While nearly all of the Nobel Prize categories were established in the will of the Swedish scientist Alfred Nobel, the award for economics, which this year will be announced on Monday, October 10, was not created until decades after his death. In the late 1960s, Sweden’s central bank was actively pushing for the country to pursue a more market-friendly approach, and the prize, which was established in 1968 to commemorate the bank’s 300th anniversary, became a tool with which to support this campaign.

Avner Offer, a professor of economic history at Oxford University, and Gabriel Söderberg, a researcher of economic history at Uppsala University in Sweden, document the award’s history in their new book, The Nobel Factor: The Prize in Economics, Social Democracy, and the Market Turn. In doing so, the authors describe two competing doctrines. The first, which they simply term “economics,” is the study of people’s interactions with free markets, drawing heavily on abstract theory, mathematical models, and the assumption that people will act in rational self-interest. The second doctrine, which they refer to as “social democracy,” concerns how the government provides for its citizens and focuses more on the public-policy decisions they make to do so.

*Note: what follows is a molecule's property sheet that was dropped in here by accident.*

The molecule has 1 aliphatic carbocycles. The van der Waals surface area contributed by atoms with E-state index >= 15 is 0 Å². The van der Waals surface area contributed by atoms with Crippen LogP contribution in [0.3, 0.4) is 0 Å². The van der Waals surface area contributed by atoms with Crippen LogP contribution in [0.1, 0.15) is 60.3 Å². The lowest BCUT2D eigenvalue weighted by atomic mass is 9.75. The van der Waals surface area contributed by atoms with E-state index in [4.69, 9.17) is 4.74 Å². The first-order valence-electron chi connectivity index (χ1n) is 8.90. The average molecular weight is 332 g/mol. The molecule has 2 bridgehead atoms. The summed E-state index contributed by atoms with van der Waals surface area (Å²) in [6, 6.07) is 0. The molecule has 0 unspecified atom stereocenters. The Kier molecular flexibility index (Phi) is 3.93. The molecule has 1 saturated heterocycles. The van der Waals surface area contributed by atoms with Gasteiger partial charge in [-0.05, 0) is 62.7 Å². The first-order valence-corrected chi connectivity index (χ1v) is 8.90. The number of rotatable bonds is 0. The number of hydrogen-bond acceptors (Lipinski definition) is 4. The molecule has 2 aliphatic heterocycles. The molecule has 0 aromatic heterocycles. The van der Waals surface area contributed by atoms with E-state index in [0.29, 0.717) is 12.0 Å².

According to Offer and Söderberg, the Nobel Prize in Economics favors the former doctrine to the almost complete exclusion of the latter; only one laureate who has focused mainly on social democracy has won (Gunnar Myrdal, in 1974). Though both liberal and conservative economists have received the prize, the award has continually reinforced the primacy of the free market.